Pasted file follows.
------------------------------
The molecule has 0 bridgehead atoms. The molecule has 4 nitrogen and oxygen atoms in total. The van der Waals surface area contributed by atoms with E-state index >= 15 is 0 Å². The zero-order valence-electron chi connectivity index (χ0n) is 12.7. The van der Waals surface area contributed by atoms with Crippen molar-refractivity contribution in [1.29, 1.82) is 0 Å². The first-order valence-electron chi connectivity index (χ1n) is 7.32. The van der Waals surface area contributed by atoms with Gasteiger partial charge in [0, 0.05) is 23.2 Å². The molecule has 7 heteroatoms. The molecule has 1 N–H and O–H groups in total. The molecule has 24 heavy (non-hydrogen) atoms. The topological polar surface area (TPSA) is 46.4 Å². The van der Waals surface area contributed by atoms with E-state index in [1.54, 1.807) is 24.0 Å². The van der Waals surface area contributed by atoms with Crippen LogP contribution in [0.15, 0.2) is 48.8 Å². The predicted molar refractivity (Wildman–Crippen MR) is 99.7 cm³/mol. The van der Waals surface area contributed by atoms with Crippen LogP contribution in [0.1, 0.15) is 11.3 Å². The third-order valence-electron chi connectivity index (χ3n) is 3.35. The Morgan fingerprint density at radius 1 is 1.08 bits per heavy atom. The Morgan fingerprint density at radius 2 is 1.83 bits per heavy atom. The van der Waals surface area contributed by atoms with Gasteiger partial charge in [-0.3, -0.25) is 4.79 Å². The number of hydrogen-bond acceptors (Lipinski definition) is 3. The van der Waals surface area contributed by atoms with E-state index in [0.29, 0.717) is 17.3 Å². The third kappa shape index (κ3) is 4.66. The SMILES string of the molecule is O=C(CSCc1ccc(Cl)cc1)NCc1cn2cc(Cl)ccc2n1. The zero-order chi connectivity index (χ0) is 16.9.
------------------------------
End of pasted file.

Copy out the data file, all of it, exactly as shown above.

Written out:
The molecule has 0 bridgehead atoms. The molecule has 4 nitrogen and oxygen atoms in total. The van der Waals surface area contributed by atoms with E-state index >= 15 is 0 Å². The zero-order valence-electron chi connectivity index (χ0n) is 12.7. The van der Waals surface area contributed by atoms with Crippen molar-refractivity contribution in [1.29, 1.82) is 0 Å². The first-order valence-electron chi connectivity index (χ1n) is 7.32. The van der Waals surface area contributed by atoms with Gasteiger partial charge in [0, 0.05) is 23.2 Å². The molecule has 7 heteroatoms. The molecule has 1 N–H and O–H groups in total. The molecule has 24 heavy (non-hydrogen) atoms. The topological polar surface area (TPSA) is 46.4 Å². The van der Waals surface area contributed by atoms with E-state index in [1.54, 1.807) is 24.0 Å². The van der Waals surface area contributed by atoms with Crippen LogP contribution in [0.15, 0.2) is 48.8 Å². The predicted molar refractivity (Wildman–Crippen MR) is 99.7 cm³/mol. The van der Waals surface area contributed by atoms with Crippen LogP contribution in [0.1, 0.15) is 11.3 Å². The third-order valence-electron chi connectivity index (χ3n) is 3.35. The Morgan fingerprint density at radius 1 is 1.08 bits per heavy atom. The Morgan fingerprint density at radius 2 is 1.83 bits per heavy atom. The van der Waals surface area contributed by atoms with Gasteiger partial charge in [-0.3, -0.25) is 4.79 Å². The number of hydrogen-bond acceptors (Lipinski definition) is 3. The van der Waals surface area contributed by atoms with E-state index in [0.29, 0.717) is 17.3 Å². The third kappa shape index (κ3) is 4.66. The SMILES string of the molecule is O=C(CSCc1ccc(Cl)cc1)NCc1cn2cc(Cl)ccc2n1. The zero-order chi connectivity index (χ0) is 16.9.